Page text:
Ireland and the CRC at 20

This blog post was contributed by Dr Ursula Kilkelly, Co-Director of the CCJHR.

On 20 November 1989 the General Assembly of the United Nations unanimously adopted the Convention on the Rights of the Child. The Convention thus reached its 20th anniversary last month with reviews as to its impact taking place around the world. In Ireland, a party to the Convention since 1992, the Convention’s birthday has also been celebrated. Much progress has been achieved in the implementation of Convention provisions since ratification and many of the reforms can be traced back to the recommendations of the UN Committee on the Rights of the Child, which has reviewed Ireland’s progress in this regard on two occasions – in 1998 and 2006. After a slow start, Ireland adopted the National Children’s Strategy in 2000, established the Office of Ombudsman for Children in 2002 and put in place a longitudinal study on children to better understand children’s lives. Structural reform has seen the appointment of a super-junior Minister for Children and Youth Affairs, with a seat at the cabinet table, and the establishment of a government department dedicated to children’s issues – the Office of the Minister for Children and Youth Affairs. Additional strides in the advancement of children’s issues include the adoption of the National Play Strategy and in youth justice, the adoption of the Children Act 2001, the National Youth Justice Strategy and the establishment of the Irish Youth Justice Service. Many of the advances in the reduction of child poverty, the improvement of special needs education and the modernisation of the youth justice system were possible due to the allocation of increased resources to these areas. The severe economic conditions will undoubtedly see many of these investments rolled back. This is when the legal commitments in the Convention to take all measures to secure all rights to children become especially important.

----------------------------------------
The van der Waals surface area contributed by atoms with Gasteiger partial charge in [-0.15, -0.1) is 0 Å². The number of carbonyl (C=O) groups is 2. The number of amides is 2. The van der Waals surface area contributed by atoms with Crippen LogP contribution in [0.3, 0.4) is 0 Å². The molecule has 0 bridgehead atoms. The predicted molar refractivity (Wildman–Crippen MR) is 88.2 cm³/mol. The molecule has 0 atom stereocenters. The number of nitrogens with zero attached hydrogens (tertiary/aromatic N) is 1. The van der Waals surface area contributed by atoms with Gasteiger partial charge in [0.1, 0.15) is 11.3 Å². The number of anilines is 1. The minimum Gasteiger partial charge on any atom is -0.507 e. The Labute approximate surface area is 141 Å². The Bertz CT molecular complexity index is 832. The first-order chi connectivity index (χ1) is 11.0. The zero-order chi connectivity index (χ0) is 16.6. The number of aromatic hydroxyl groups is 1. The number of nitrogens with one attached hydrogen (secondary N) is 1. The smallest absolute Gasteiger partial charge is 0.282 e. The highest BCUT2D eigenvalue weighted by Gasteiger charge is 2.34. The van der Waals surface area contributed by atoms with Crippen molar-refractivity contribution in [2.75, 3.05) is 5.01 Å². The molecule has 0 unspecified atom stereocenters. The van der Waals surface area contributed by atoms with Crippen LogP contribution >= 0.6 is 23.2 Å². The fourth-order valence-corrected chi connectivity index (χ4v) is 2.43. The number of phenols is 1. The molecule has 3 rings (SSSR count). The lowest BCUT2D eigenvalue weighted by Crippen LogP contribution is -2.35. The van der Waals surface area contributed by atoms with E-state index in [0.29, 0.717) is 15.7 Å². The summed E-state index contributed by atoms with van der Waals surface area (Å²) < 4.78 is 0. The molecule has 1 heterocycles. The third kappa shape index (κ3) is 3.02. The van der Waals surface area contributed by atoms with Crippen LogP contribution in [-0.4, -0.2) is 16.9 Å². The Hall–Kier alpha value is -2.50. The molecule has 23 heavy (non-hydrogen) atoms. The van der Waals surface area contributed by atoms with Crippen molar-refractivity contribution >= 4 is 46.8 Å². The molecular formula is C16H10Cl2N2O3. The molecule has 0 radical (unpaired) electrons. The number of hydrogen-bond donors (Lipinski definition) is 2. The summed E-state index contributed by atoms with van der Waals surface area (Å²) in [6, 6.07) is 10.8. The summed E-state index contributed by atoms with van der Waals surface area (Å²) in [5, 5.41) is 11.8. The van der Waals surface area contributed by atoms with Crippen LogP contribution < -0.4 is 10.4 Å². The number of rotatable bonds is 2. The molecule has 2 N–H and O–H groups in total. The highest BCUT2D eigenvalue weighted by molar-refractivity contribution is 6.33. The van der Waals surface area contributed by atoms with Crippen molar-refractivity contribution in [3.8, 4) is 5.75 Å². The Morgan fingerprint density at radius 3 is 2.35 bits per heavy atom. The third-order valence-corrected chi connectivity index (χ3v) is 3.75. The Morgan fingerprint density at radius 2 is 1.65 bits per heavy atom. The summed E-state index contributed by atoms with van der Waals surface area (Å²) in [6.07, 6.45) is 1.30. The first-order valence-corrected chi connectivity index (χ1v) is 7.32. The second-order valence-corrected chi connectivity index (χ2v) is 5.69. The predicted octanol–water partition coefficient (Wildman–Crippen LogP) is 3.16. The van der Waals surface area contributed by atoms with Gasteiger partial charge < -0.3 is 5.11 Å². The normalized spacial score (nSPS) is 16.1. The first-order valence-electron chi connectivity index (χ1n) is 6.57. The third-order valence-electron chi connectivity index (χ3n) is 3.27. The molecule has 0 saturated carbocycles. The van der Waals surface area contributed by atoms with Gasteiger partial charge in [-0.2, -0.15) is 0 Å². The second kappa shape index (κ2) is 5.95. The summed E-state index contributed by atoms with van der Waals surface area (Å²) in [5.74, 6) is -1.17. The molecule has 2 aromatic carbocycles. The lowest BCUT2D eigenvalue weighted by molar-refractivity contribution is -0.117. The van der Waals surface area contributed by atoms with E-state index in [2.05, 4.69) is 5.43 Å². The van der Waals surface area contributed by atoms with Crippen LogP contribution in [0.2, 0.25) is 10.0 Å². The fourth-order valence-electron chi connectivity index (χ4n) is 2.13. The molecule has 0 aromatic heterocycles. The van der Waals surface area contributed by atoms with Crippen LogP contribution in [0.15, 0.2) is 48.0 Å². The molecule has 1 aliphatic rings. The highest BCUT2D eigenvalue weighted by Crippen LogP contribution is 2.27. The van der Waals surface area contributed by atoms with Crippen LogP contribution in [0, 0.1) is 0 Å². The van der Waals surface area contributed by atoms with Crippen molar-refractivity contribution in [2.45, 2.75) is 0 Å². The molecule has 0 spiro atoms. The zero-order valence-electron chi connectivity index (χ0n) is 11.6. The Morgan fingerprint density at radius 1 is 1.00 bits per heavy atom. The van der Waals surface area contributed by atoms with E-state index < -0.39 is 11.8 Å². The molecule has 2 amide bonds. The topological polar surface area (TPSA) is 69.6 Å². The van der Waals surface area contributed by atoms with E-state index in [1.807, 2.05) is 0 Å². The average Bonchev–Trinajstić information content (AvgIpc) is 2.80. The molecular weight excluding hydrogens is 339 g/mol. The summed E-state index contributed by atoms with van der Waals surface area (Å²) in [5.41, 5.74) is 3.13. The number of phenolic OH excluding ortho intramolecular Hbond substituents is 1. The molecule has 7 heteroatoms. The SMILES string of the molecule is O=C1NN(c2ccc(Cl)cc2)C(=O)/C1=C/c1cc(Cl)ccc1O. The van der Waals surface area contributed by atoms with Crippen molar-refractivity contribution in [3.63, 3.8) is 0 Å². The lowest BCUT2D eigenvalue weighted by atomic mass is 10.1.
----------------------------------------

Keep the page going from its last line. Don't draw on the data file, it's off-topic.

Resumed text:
On the negative side of the balance sheet, there are still many outstanding areas where the Convention has clearly had no or little impact. There is no 24 hour social work service for children at risk and no strategy to combat violence against children; children struggle to access any mental health services; they are rarely heard when the courts decide matters that affect them in family law and criminal proceedings, and there are many especially vulnerable groups of children – separated children, Traveller children and children who are homeless – who struggle to enjoy even the most basic of human rights. These barriers include a lack of investment, a failure to provide dedicated supports and services for children and a general invisibility of children in the making of law and policy. As research for the Ombudsman for Children showed in 2007, there are still many significant barriers in the way of children realising their Convention rights in Irish law, policy and practice.